This MooFree May, we’re exploring how cows are treated in the dairy industry. All too often, society forgets that cows have complex emotions, relationships and personalities just like our beloved companion animals who we care for and love.
The Secret Life of Cows explores the dynamic lives these beautiful animals live, as we shed light on the cruelty of the dairy industry and the trauma this causes the millions of intelligent and loving cows enslaved by dairy.
Here are five things you probably didn’t know about cows!
They know how to hold a grudge!
In her book, The Secret Lives of Cows, Rosamond Young talks about having to repeatedly remove and return a calf from her mother for health reasons, which made the mother furious. The mother took three years to forgive her, often winding Young when she came to feed her.
In the dairy industry, all calves are taken from their mothers up to 48 hours after birth so humans can drink their milk. If Young’s cow held a grudge for three years, there must be lots of distraught cows missing their babies in the world.
They can recognise different people and will pretend they haven’t been fed in order to score second helpings!
Working on a farm, Young had one young calf who learnt to tell the difference between the different people working there. When he saw a new person for the first time that day, he would pretend he was hungry knowing he had a better chance of getting second helpings.
If you have a companion animal in your home you’ve likely seen this behaviour before, as you get those big pleading eyes when you return home – turns out cows are no different!
They like to play hide and seek and can be very mischievous.
It’s not often cows are thought of as playful and mischievous, but Young found they were often getting up to silly tricks and playing games.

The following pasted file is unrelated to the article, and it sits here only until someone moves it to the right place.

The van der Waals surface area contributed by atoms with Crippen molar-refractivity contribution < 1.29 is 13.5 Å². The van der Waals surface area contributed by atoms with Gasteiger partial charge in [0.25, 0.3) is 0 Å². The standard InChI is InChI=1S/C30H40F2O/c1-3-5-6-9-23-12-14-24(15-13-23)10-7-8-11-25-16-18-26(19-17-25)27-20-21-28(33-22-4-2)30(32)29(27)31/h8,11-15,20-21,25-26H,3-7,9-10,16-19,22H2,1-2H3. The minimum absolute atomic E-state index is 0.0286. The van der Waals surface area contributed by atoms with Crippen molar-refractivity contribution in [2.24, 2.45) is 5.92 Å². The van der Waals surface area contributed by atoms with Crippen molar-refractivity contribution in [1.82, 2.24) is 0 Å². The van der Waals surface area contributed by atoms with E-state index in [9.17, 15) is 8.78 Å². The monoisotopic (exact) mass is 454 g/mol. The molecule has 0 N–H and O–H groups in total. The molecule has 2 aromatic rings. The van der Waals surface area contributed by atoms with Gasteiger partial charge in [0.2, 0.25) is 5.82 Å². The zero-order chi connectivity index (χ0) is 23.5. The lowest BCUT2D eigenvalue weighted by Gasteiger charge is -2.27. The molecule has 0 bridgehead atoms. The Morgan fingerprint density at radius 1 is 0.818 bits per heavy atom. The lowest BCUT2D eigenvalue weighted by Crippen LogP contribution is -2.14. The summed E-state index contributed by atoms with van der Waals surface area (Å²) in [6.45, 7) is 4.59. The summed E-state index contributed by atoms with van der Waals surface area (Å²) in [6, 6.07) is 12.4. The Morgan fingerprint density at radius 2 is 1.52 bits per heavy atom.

She said one cow would often play hide-and-seek, gleefully galloping behind the nearest tree, waiting until Young had ‘found her’ (although she was obviously far too big to be hiding behind trees!) before galloping behind the next one.
This shows cows enjoy having fun and expressing themselves when given the space to roam.
They like to problem-solve and get excited when they find solutions.
According to Psychology Today “A 2004 Cambridge University experiment showed that young heifers exhibit behavioral expressions of excitement when they solve a problem. At critical points in their learning curve in a task that required pressing their nose against a panel to open a gate for access to food, the heifers showed behavioral signs of excitement (jumping, bucking, or kicking), and the animals' heart rates rose”.
This shows that cows are much more than commodities we can exploit for our benefit – but instead thinking, feeling creatures who have desires and emotions just like ours.
They are emotionally complex, have strong familial bonds and grieve for those they lose.
Young says of grief “For many years we have observed the depth of emotional and physical attachment that cows and calves feel for each other,” noting that mothers often grieve for their calf if lost.
PETA further asserts "A herd of cows… (has) complex social dynamics. Each animal can recognize 50 or more members of the herd, and relationships are very important to cows. They consistently choose leaders who have good social skills and are intelligent, inquisitive, self-confident, and experienced—while pushiness, selfishness, a large size, and brawniness are not recognized as suitable leadership qualities".
One can only imagine the intensity of suffering dairy cows must go through, having their babies taken from them time and time again only hours after birth and losing members of their herd due to being overworked and exhausted. While dairy cows are dealing with this trauma, they are still forcibly milked while grieving the baby that should be drinking it.
But it doesn't have to be this way...
If these facts about cows have encouraged you to try dairy-free, you don't have to say goodbye to all your favourite products. Viva! has compiled a comprehensive list of dairy-free alternatives readily available in supermarkets, including everything from plant milk and vegan cheese, to ice-cream and vegan custards. Our Scary Dairy website has everything you need to make the switch this MooFree May, helping you to live a more compassionate life.